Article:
Spare a thought for your hard drive. It is one of the most overlooked miracles of computing, but without the hard drive there would be no personal computer. Every time you start up your PC or start an application, or open, edit or save a document, you are accessing the storage in your machine.
In a modern hard-disk drive, the heads are travelling as fast as 80 km/hr, looking for tiny segments of data no wider than 1/100th the width of a human hair. A modern hard drive can find any data on the disk in 3.5 milliseconds — that’s about the time it takes an object to fall 25mm.
That’s like finding a needle in a haystack first time, every time.
It wasn’t always the case. The first practical magnetic storage was actually a magnetically coated drum. It was developed by Engineering Research Associates, which then become part of Remington Rand and then Control Data Corporation.
The ERA drum had discrete circular tracks around its whole circumference, each with its own read/write head. ERA sold prototype systems for US$5,000 apiece and licensed the technology to anyone. Drum storage was made by IBM, for whom ERA made heads, and also by Remington Rand UNIVAC.
It was IBM that made the leap from drums to magnetic disks, in about 1951. The first drum storage system, developed at IBM’s San Jose lab, consisted of a stack of 50 24-inch disks, with a single head that was inserted over the appropriate disk. Christened RAMAC, for Random Access Method of Accounting, the system was sold with IBM’s Model 650 calculator, enabling iterative calculation for the first time.
Inside RAMAC, the heads were statically positioned on the disk by an electro-hydraulic actuator. A small compressor supplied air to keep the heads suspended 0.020 inches above the disk.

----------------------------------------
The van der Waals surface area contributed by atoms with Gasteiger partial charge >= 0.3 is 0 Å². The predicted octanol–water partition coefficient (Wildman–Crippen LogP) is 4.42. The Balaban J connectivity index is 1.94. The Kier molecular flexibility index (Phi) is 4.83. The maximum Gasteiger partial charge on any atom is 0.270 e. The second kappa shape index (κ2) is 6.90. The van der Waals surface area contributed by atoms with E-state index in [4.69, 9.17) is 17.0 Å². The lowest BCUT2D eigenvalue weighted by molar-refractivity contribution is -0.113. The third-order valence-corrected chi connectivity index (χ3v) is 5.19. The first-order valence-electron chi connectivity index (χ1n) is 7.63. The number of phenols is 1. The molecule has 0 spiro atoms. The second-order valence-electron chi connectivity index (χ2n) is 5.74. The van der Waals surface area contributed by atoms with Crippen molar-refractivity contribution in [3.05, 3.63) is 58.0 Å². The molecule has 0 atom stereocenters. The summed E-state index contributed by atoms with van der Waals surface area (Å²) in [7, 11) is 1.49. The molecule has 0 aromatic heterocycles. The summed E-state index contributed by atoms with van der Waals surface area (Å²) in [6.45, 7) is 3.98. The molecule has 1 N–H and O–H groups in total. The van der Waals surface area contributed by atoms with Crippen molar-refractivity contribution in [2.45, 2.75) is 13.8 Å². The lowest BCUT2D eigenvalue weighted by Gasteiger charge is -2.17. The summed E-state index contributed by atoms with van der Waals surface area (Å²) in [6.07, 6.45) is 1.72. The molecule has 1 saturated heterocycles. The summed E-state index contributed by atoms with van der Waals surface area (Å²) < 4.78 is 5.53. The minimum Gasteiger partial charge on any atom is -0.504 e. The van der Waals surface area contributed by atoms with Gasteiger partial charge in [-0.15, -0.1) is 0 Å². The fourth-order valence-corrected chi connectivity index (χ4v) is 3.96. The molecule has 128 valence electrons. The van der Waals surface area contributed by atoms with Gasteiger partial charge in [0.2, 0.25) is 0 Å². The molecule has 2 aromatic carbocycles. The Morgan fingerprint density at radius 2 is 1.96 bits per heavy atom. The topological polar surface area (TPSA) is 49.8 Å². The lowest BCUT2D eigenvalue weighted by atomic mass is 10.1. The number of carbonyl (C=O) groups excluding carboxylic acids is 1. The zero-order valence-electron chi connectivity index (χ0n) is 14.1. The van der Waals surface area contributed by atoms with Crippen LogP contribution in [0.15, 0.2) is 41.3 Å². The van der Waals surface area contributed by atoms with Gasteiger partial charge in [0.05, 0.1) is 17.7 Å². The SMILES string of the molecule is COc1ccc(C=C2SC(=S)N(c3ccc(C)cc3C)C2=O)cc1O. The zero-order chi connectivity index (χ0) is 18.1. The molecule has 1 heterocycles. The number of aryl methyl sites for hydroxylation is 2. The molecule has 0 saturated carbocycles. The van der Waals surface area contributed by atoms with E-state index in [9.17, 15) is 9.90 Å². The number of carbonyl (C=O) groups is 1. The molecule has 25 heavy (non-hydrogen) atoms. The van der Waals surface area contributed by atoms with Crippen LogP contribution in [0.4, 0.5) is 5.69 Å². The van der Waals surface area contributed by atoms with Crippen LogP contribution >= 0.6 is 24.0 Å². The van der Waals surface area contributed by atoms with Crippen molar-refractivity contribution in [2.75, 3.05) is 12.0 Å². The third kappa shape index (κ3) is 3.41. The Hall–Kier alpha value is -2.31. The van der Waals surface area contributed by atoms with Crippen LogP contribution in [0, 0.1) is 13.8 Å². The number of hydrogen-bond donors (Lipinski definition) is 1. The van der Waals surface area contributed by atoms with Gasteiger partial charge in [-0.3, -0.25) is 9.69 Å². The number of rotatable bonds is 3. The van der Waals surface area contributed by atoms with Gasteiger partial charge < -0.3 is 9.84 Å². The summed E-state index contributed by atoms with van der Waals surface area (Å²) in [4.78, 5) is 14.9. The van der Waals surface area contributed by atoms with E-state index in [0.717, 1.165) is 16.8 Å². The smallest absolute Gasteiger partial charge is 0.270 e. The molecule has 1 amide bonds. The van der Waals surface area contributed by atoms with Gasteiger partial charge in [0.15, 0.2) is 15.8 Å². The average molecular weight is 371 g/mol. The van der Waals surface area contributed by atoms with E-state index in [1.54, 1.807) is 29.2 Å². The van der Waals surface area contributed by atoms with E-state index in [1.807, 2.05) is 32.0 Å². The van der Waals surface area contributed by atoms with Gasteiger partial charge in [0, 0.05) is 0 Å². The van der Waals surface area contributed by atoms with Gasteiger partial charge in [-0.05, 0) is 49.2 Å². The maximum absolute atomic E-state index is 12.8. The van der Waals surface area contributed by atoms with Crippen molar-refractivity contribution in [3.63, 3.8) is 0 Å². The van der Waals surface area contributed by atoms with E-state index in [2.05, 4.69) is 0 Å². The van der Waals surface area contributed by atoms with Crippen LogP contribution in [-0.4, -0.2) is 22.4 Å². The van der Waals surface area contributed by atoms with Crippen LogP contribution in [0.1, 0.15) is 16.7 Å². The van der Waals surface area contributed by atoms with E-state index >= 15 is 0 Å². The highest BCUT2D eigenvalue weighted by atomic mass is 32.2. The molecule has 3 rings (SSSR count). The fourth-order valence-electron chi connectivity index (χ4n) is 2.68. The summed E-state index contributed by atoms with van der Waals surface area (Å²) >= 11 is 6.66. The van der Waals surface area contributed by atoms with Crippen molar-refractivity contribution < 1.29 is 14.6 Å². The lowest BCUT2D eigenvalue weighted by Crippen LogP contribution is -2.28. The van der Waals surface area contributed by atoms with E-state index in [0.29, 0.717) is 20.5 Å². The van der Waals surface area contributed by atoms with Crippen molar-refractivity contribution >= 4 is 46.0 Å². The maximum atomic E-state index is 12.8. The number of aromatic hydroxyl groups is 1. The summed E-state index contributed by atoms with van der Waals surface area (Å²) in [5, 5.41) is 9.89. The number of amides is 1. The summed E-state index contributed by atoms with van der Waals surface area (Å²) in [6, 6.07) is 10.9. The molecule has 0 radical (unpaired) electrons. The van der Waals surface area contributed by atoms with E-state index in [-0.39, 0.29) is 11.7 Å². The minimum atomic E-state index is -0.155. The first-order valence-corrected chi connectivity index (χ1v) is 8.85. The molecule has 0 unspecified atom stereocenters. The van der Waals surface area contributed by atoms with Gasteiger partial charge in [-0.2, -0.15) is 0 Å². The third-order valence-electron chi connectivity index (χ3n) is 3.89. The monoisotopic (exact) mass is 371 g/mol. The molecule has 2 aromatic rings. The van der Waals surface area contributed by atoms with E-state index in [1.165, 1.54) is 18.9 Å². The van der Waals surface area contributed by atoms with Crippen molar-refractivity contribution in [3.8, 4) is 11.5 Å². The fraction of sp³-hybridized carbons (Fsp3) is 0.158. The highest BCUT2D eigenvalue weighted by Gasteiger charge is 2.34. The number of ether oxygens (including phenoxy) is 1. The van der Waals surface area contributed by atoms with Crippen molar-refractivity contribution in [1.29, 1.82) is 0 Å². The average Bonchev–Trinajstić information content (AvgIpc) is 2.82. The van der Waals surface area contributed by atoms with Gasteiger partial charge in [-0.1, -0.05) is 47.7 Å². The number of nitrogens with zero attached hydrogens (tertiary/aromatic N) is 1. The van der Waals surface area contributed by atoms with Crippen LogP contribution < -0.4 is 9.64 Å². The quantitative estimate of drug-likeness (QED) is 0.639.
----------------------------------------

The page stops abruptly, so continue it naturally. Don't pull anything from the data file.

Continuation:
One of the first commercial disk systems was IBM’s 2314 system, introduced for the System/360. Its four cabinets contained nine disk drives, each with 11-disk platters. The whole thing was good for just 230MB of storage.
The seminal development in hard disk technology was IBM’s “Winchester” disk, which was launched in 1973. Inside the Winchester, the heads flew in the fast-moving layer of air that the spinning disk created just above the surface.
They were positioned by a “voice coil”, suspended loudspeaker-style between the poles of a magnet. A servo-mechanism located the heads on the disk and this analogue mechanism was so accurate it could compensate for small amounts of run-out or wear in the disk mechanism. When the disk was stationary the heads were located on an unused portion of the disk surface.
Every hard disk manufactured today, from the one-inch micro-drives to the biggest, most dense hard drives, is visibly descended from the Winchester drive. But, although the architecture of the hard drive hasn’t changed, performance has improved greatly. Hard disks have probably evolved even faster than processors. Disk storage density, measured as bits-per-square-centimetre, has, literally, improved billions of times since 1973.
At one point, researchers realised they needed about 100 grains of iron oxide to safely record and read a single bit, and the physical size of the oxide particle was thought to represent a ceiling on disk density until someone discovered perpendicular recording, standing the requisite grains on-end to save disk space. Whenever it seems like the days of the hard drive are numbered, along comes a new innovation and the whole cycle begins again.